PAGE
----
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Monday, November 14, 2011

Last modified: Monday, November 14, 2011

New 'Open Doors' report: IU Bloomington more global than ever

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FOR IMMEDIATE RELEASE
Nov. 14, 2011

BLOOMINGTON, Ind. -- Indiana University Bloomington has never been more international, according to the latest Open Doors report released today, Nov. 14, by the Institute for International Education.

Among more than 1,200 U.S. universities, IU Bloomington now ranks eighth, up from 11th in last year's report, in overall number of students studying abroad and ranks 11th, up from 14th, in the number of international students enrolled.

The advance represents the best collective showing in the history of the IU Bloomington campus. Now well among the top 10 for study abroad and 11th in international students, the university is on the cusp of reaching its expressed goal of being ranked among the top 10 in both categories.

"These latest rankings confirm Indiana University's standing as a truly world-class institution of higher education," said IU President Michael A. McRobbie. "In particular, we are extremely pleased that more and more IU students are studying abroad, which, over the past two or three decades, has evolved from a luxury to virtually an essential college experience, since nearly every career IU students will pursue will have an international dimension to a greater or lesser extent."

The Open Doors Report on International Educational Exchange is published annually by the Institute of International Education with support from the U.S. Department of State's Bureau of Educational and Cultural Affairs. The 2011 report data for U.S. students studying abroad reflect the 2009-10 academic year, while data for international students enrolled in U.S. institutions were collected for the 2010-11 academic year.

According to the Open Doors 2011 data, a record 2,190 IU Bloomington students enrolled in study abroad programs during the 2009-10 academic year. The campus hosted 5,471 international students on campus in 2010-11.

"In 2008, IU released an international strategic plan. Two key elements were increasing undergraduate participation in study abroad and attracting more of the best and brightest international students to the IU campus," said David Zaret, vice president for international affairs. "Our improvement in these areas -- compared with our peer institutions -- shows the effect of our efforts to realize the goals of that plan."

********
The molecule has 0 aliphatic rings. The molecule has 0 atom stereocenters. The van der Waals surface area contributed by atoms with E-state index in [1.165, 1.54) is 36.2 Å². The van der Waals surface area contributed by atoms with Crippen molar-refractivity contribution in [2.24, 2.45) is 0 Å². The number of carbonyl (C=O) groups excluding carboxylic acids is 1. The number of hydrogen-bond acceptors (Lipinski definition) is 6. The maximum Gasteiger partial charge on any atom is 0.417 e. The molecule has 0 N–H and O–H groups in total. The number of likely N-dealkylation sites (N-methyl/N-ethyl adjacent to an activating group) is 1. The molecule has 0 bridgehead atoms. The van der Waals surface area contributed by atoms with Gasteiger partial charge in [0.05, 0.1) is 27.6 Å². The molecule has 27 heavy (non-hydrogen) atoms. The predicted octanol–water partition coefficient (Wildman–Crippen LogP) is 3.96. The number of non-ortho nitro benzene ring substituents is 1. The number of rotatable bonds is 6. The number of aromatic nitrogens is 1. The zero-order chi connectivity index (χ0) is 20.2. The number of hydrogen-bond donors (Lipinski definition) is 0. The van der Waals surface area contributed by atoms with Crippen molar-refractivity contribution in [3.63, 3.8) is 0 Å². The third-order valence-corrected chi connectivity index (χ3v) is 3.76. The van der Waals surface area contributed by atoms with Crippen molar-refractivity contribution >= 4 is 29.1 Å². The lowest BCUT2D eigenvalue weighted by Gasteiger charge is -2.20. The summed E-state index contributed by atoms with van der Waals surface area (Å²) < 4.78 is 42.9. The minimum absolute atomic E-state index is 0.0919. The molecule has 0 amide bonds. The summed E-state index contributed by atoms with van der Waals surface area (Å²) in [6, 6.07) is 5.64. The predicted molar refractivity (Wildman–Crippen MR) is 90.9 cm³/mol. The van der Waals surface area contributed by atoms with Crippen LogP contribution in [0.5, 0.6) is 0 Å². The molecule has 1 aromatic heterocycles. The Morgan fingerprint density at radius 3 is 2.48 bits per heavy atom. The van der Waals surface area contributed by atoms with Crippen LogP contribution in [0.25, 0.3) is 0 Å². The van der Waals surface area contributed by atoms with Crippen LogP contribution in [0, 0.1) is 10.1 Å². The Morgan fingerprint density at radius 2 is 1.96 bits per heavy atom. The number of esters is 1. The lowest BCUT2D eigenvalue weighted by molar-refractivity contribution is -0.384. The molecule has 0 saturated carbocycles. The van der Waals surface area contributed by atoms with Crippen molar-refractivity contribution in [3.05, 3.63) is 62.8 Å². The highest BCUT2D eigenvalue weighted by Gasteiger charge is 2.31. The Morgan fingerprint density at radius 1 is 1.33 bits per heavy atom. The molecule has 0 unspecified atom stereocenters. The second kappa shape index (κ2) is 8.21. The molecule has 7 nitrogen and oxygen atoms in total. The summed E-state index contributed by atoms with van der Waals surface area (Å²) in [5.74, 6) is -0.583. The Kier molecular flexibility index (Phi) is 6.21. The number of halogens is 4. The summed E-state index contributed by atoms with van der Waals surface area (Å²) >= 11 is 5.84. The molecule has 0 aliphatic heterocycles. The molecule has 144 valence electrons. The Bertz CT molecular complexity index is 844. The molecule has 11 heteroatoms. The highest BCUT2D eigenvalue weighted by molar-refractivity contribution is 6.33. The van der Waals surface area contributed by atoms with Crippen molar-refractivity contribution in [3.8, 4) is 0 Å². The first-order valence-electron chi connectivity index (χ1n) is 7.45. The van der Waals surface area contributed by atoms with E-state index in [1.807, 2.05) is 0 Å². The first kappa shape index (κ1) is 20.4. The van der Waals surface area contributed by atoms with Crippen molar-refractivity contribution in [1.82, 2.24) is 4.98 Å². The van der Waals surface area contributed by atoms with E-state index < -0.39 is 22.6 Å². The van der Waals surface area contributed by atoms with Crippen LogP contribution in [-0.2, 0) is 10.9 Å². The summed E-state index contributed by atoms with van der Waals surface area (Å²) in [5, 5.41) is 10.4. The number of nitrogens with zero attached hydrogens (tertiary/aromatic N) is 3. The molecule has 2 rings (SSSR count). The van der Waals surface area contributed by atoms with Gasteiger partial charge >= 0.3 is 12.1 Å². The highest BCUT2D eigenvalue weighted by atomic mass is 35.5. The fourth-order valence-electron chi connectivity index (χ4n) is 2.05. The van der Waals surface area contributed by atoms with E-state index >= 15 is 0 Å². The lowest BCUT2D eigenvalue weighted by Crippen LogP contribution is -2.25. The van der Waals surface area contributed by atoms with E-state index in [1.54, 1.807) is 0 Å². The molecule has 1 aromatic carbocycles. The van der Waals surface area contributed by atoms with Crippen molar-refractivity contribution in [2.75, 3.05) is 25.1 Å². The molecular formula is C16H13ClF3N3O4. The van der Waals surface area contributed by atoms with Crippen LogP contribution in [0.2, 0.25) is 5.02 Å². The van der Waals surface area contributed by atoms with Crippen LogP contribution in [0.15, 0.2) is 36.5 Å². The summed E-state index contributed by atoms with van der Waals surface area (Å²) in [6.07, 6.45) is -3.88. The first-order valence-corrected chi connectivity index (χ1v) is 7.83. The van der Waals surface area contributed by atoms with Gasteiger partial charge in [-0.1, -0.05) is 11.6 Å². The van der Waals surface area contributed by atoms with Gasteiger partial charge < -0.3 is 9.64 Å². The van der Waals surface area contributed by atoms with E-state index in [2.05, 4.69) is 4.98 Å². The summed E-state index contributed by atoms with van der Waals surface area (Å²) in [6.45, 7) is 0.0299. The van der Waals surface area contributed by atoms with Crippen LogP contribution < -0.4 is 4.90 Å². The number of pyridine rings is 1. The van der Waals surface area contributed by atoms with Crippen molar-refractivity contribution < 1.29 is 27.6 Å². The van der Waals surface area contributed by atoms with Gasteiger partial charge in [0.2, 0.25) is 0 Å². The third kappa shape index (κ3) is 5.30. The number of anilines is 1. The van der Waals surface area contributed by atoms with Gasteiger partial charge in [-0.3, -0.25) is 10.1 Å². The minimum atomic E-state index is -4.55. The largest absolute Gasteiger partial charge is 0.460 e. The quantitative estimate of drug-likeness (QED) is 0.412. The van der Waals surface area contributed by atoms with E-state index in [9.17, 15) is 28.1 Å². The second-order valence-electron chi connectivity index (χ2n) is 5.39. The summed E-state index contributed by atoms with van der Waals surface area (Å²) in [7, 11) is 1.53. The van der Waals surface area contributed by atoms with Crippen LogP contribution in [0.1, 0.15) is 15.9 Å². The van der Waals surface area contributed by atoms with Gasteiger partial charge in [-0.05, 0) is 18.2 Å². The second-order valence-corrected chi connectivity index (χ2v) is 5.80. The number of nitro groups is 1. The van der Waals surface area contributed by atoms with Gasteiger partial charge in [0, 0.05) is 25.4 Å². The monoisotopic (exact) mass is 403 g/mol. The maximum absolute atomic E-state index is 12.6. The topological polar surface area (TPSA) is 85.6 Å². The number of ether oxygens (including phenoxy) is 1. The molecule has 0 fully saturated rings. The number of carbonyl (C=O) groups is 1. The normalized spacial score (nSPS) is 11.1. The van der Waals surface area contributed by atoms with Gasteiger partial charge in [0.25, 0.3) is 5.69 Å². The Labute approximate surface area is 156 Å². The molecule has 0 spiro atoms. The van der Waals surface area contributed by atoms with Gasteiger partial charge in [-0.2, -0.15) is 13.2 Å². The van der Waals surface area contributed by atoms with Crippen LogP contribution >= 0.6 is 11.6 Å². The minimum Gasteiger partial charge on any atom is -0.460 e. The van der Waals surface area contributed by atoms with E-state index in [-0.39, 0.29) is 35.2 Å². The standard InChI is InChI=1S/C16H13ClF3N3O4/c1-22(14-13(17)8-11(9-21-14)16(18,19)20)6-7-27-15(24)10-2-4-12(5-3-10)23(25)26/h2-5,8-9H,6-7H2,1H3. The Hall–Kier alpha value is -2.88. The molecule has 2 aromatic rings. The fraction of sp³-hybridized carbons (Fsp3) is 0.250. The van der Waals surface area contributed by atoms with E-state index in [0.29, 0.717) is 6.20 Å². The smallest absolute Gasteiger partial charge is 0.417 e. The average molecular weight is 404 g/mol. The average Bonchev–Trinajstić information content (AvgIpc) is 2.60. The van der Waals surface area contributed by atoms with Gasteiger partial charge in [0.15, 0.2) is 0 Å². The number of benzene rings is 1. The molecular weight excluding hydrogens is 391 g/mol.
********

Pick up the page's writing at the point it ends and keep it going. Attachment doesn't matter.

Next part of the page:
Kathleen Sideli, associate vice president for overseas study, has worked with IU study abroad students for more than 30 years. She has been following study abroad trends closely and is particularly pleased that ever larger percentages of the IU graduating class have a study abroad experience; one in four undergraduate students on the Bloomington campus has had an international study experience before graduation.

"While IU has made international experiences available to students for decades, today we find that students across a range of academic disciplines understand that international education is relevant and integral to their degree progress as well as to their future careers," Sideli said. "They also seek diverse program opportunities -- almost half participating in programs outside Western Europe, accessing different program models than those available even just a few years ago."

Sideli noted an area of particular strength at IU: "We're ranked sixth nationally for the number of students on semester-length programs. I'm really proud of that number."

According to the Open Doors report, international student enrollment at colleges and universities in the U.S. grew by 5 percent from fall 2009 to fall 2010, to a record 723,277 students. Enrollment of international students on the IU Bloomington campus grew by 13.5 percent during the same period. Following national trends, the largest increases are in students from China, particularly at the undergraduate level.

IU Bloomington currently enrolls 5,904 international students; they form 13.8 percent of the campus's student body this fall.

"International students report high levels of satisfaction with their Indiana University experience, and they are our best recruiters," said Christopher Viers, IU associate vice president for international services. "At a time when talented globally minded students have a vast array of educational options to consider, we are particularly pleased that the exceptional quality and value of an Indiana University education is increasingly recognized and appreciated worldwide."

Higher numbers of international students were seen across the United States, with most states hosting higher numbers of students in 2010-11, as indicated by the Open Doors data. Perennial leaders California, New York, Texas, Massachusetts and Illinois remained as the top five hosts. Among the top 10 host states, Massachusetts, Illinois, Pennsylvania, Ohio and Indiana all had increases that were higher than the national average of 8 percent.

The increase in international students has had a significant economic impact in the United States. With higher education among the nation's largest service sector exports, international students contribute $21 billion to the U.S. economy in tuition, fees and living expenses; and $596 million in the state of Indiana alone, Viers said.

The Institute of International Education, the leading not-for-profit educational and cultural exchange organization in the United States, has conducted an annual statistical survey of campuses regarding international students in the United States since 1919, and with support from the U.S. Department of State's Bureau of Educational and Cultural Affairs since the early 1970s.

The Open Doors 2011 report is available at www.iie.org/en/Research-and-Publications/Open-Doors.


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